NZ Level 6 (NZC) Level 1 (NCEA)
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Using Equations - Blood Alcohol Content
Lesson

A formula is a convenient way of writing down the method for doing a calculation. It shows how some relevant quantities are related to one another without specifying the actual quantities.

If all but one of the quantities mentioned in a formula are known, then the remaining quantity can be calculated by the rules contained in the formula.

For example, we might have some quantities represented by the letters $A,m,x$A,m,x and $p$p, and a formula to show how they are related. The formula could be expressed in words: To obtain $A$A, multiply $x$x by $p$p and add the result to half of $m$m. This could be written as

$A=\frac{m}{2}+px$A=m2+px.

Note that the letters $p$p and $x$x are written next to each other. The convention is that letters next to each other are to be multiplied.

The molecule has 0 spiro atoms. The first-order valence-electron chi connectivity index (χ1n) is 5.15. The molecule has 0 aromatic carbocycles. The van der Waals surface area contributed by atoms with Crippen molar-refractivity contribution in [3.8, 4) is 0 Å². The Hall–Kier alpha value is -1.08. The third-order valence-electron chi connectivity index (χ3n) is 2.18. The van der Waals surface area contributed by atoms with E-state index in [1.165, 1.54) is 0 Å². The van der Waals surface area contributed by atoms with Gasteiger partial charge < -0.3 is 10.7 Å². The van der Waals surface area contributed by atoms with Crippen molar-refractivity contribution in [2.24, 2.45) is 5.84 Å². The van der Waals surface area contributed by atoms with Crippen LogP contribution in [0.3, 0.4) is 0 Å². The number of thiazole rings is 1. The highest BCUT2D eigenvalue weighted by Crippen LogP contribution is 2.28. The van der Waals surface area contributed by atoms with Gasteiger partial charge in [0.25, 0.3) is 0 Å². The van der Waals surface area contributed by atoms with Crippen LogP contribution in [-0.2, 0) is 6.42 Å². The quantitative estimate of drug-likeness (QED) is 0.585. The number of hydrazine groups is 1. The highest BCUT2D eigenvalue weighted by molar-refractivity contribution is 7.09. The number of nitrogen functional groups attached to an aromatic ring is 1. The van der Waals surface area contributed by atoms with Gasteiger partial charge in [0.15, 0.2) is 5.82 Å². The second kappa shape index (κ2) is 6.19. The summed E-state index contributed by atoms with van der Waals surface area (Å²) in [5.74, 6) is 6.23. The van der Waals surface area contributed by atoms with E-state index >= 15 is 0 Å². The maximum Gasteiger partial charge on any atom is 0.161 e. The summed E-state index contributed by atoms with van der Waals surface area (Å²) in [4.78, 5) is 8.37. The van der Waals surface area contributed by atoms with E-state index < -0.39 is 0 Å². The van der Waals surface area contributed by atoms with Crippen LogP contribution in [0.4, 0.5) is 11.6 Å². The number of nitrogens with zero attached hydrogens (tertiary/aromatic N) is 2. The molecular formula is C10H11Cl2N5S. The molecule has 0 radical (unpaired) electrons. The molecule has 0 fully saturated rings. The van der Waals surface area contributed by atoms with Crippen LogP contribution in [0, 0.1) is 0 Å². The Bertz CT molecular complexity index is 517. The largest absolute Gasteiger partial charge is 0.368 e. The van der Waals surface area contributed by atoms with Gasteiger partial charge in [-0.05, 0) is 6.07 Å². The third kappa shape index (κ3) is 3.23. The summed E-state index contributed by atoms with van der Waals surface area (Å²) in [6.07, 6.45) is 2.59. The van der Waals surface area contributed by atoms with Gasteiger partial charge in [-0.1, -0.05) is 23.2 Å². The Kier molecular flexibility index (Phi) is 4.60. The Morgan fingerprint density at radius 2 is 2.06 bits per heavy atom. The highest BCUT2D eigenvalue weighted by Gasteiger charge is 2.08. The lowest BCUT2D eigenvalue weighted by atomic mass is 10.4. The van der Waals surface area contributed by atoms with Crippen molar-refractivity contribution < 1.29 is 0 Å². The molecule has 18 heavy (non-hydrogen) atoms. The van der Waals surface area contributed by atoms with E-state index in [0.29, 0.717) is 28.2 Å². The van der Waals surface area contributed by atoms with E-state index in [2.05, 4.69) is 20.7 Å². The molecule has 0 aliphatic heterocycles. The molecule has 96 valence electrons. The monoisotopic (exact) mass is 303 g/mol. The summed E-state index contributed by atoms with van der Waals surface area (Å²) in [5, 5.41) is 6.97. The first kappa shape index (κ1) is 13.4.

Now, suppose we are given the information that in a particular situation the quantities are $m=8$m=8, $p=1.5$p=1.5 and $x=3$x=3. The formula tells us how to calculate the value of $A$A.  We substitute the given numbers for the letters in the formula. So, we have

$A=\frac{8}{2}+1.5\times3$A=82+1.5×3

We multiply $1.5$1.5 by $3$3 and add the result to half of $8$8 and obtain the answer: $A=8.5$A=8.5.

 

There are formulas (or formulae) for many different purposes. We consider two of these that are to do with alcohol consumption.

Equivalent Standard Drinks

By describing an alcoholic drink in terms of the number of standard drinks it contains, we are able to compare its alcoholic content with that of other drinks. We can also use the number of standard drinks in further calculations to do with blood alcohol content.

The number of Equivalent Standard Drinks in a given drink depends on the volume of the drink and on the concentration of alcohol in the drink.